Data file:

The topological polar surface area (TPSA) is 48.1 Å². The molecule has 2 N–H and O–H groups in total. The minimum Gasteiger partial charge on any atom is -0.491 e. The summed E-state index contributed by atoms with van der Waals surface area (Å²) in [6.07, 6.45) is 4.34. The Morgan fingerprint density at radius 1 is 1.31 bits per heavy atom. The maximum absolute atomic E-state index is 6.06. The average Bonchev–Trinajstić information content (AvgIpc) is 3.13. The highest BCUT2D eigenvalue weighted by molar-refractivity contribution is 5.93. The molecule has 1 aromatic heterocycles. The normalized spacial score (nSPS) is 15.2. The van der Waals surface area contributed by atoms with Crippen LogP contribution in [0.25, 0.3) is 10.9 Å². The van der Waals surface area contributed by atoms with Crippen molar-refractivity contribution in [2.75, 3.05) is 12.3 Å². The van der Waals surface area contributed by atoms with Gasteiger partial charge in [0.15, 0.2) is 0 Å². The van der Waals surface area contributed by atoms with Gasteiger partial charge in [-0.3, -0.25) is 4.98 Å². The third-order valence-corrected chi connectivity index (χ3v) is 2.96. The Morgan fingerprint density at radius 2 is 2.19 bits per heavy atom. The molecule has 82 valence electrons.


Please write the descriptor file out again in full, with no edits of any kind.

The topological polar surface area (TPSA) is 48.1 Å². The molecule has 2 N–H and O–H groups in total. The minimum Gasteiger partial charge on any atom is -0.491 e. The summed E-state index contributed by atoms with van der Waals surface area (Å²) in [6.07, 6.45) is 4.34. The Morgan fingerprint density at radius 1 is 1.31 bits per heavy atom. The maximum absolute atomic E-state index is 6.06. The average Bonchev–Trinajstić information content (AvgIpc) is 3.13. The highest BCUT2D eigenvalue weighted by molar-refractivity contribution is 5.93. The molecule has 1 aromatic heterocycles. The normalized spacial score (nSPS) is 15.2. The van der Waals surface area contributed by atoms with Crippen LogP contribution in [0.25, 0.3) is 10.9 Å². The van der Waals surface area contributed by atoms with Crippen molar-refractivity contribution in [2.75, 3.05) is 12.3 Å². The van der Waals surface area contributed by atoms with Gasteiger partial charge in [0.15, 0.2) is 0 Å². The van der Waals surface area contributed by atoms with Gasteiger partial charge in [-0.3, -0.25) is 4.98 Å². The third-order valence-corrected chi connectivity index (χ3v) is 2.96. The Morgan fingerprint density at radius 2 is 2.19 bits per heavy atom. The molecule has 82 valence electrons.